* Be multihomed, per section 2.7, and qualify for an ASN per section
      5; or
    * Serve at least 1000 hosts; or
    * Demonstrate efficient utilization of all direct IPv4 assignments
      and allocations, each of which must be covered by any current ARIN
      RSA; or
    * Qualify for a Micro-allocations for Internal Infrastructure per
      6.2.3.2.1.

6.2.3.2.1 Micro-allocations for Internal Infrastructure /(Copied from 
NRPM 6.10.2)/

Organizations that currently hold IPv6 allocations may apply for a /48 
micro-allocation for internal infrastructure. Applicant must provide 
technical justification indicating why a separate non-routed block is 
required. Justification must include why a sub-allocation of currently 
held IP space cannot be utilized. Internal infrastructure allocations 
must be allocated from specific blocks reserved only for this purpose.

6.2.3.3 Small (/40)

To qualify for a /40 allocation or assignment, an organization must 
qualify for two or more /48s.

6.2.3.4 Medium (/32)

To qualify for a /32 allocation or assignment, an organization must:

    * Qualify for 100 or more /48s; or
    * Be an existing, known LIR; or
    * Have a plan to provide IPv6 connectivity to other organizations
      and assign at least 100 end-site assignments to those
      organizations within 5 years.

6.2.3.5 Large (/28)

To qualify for a /28, an organization must demonstrate the need to make 
assignments and/or reallocations equal to at least 20,000 /48s.

6.2.3.6 X-Large (/24 or larger)

Allocations or assignments of /24 or larger may be made only in 
exceptional cases, to organizations that require more than a /28, and 
have submitted documentation that reasonably justifies the request. If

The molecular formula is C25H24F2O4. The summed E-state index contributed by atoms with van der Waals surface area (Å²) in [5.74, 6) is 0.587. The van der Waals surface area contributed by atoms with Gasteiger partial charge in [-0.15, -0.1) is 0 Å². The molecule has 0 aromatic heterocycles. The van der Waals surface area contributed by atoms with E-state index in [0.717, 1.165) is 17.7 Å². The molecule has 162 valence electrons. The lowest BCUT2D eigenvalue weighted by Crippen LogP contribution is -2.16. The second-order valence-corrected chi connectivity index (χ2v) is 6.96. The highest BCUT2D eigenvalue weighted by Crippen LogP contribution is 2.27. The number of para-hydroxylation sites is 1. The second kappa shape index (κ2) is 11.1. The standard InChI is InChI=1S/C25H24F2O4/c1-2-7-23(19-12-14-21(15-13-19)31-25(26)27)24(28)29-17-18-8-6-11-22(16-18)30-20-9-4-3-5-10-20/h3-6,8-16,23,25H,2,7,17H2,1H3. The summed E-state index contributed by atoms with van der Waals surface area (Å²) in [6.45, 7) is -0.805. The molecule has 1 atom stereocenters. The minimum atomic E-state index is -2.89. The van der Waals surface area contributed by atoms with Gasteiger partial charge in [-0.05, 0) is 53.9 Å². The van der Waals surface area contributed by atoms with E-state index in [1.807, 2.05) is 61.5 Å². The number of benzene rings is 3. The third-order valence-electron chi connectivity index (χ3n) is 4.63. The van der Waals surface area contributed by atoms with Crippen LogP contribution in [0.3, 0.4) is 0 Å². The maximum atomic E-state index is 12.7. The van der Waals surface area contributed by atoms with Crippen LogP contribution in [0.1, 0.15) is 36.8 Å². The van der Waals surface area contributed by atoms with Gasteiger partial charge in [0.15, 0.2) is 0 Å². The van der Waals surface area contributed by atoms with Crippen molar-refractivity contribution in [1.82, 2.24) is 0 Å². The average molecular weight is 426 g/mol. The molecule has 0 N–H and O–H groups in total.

approved, the allocation size will be based on the number of existing 
users and the extent of the organization's infrastructure.

6.3. Registration /(Copied from NRPM 6.5.5)/

When an organization holding an IPv6 address allocation makes IPv6 
address assignments, it must register assignment information in a 
database, accessible by RIRs as appropriate (information registered by 
ARIN may be replaced by a distributed database for registering address 
management information in future). Information is registered in units of 
assigned /56 networks. When more than a /56 is assigned to an 
organization, the assigning organization is responsible for ensuring 
that the address space is registered in an ARIN database.

6.3.1. Residential Customer Privacy /(Copied from NRPM 6.5.5.1)/

To maintain the privacy of their residential customers, an organization 
with downstream residential customers may substitute that organization's 
name for the customer's name, e.g. 'Private Customer - XYZ Network', and 
the customer's street address may read 'Private Residence'. Each private 
downstream residential reassignment must have accurate upstream Abuse 
and Technical POCs visible on the WHOIS record for that block.

6.3.2. Reverse lookup /(Copied from NRPM 6.5.6)/

When ARIN delegates IPv6 address space to an organization, it also 
delegates the responsibility to manage the reverse lookup zone that 
corresponds to the allocated IPv6 address space. Each organization 
should properly manage its reverse lookup zone. When making an address 
assignment, the organization must delegate to an assignee organization, 
upon request, the responsibility to manage the reverse lookup zone that 
corresponds to the assigned address.